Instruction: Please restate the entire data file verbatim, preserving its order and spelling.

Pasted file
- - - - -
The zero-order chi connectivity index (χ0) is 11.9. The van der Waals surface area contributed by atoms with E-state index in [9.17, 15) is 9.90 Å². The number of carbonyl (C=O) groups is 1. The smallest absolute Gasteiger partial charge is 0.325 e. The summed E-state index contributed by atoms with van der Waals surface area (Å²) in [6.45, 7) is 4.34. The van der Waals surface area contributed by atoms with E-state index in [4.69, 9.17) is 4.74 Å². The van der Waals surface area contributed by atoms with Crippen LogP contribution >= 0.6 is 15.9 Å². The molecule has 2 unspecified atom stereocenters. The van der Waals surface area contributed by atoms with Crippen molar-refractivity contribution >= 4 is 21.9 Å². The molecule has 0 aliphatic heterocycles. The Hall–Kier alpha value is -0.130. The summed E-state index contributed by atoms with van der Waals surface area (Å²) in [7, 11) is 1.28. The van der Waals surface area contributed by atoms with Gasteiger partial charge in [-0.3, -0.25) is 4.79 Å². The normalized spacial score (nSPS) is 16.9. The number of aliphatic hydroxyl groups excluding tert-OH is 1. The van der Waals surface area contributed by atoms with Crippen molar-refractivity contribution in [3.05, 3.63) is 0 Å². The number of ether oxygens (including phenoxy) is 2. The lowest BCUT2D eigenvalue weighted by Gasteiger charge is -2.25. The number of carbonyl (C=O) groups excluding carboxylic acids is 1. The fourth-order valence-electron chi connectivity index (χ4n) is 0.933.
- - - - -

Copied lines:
The zero-order chi connectivity index (χ0) is 11.9. The van der Waals surface area contributed by atoms with E-state index in [9.17, 15) is 9.90 Å². The number of carbonyl (C=O) groups is 1. The smallest absolute Gasteiger partial charge is 0.325 e. The summed E-state index contributed by atoms with van der Waals surface area (Å²) in [6.45, 7) is 4.34. The van der Waals surface area contributed by atoms with E-state index in [4.69, 9.17) is 4.74 Å². The van der Waals surface area contributed by atoms with Crippen LogP contribution >= 0.6 is 15.9 Å². The molecule has 2 unspecified atom stereocenters. The van der Waals surface area contributed by atoms with Crippen molar-refractivity contribution >= 4 is 21.9 Å². The molecule has 0 aliphatic heterocycles. The Hall–Kier alpha value is -0.130. The summed E-state index contributed by atoms with van der Waals surface area (Å²) in [7, 11) is 1.28. The van der Waals surface area contributed by atoms with Gasteiger partial charge in [-0.3, -0.25) is 4.79 Å². The normalized spacial score (nSPS) is 16.9. The number of aliphatic hydroxyl groups excluding tert-OH is 1. The van der Waals surface area contributed by atoms with Crippen molar-refractivity contribution in [3.05, 3.63) is 0 Å². The number of ether oxygens (including phenoxy) is 2. The lowest BCUT2D eigenvalue weighted by Gasteiger charge is -2.25. The number of carbonyl (C=O) groups excluding carboxylic acids is 1. The fourth-order valence-electron chi connectivity index (χ4n) is 0.933.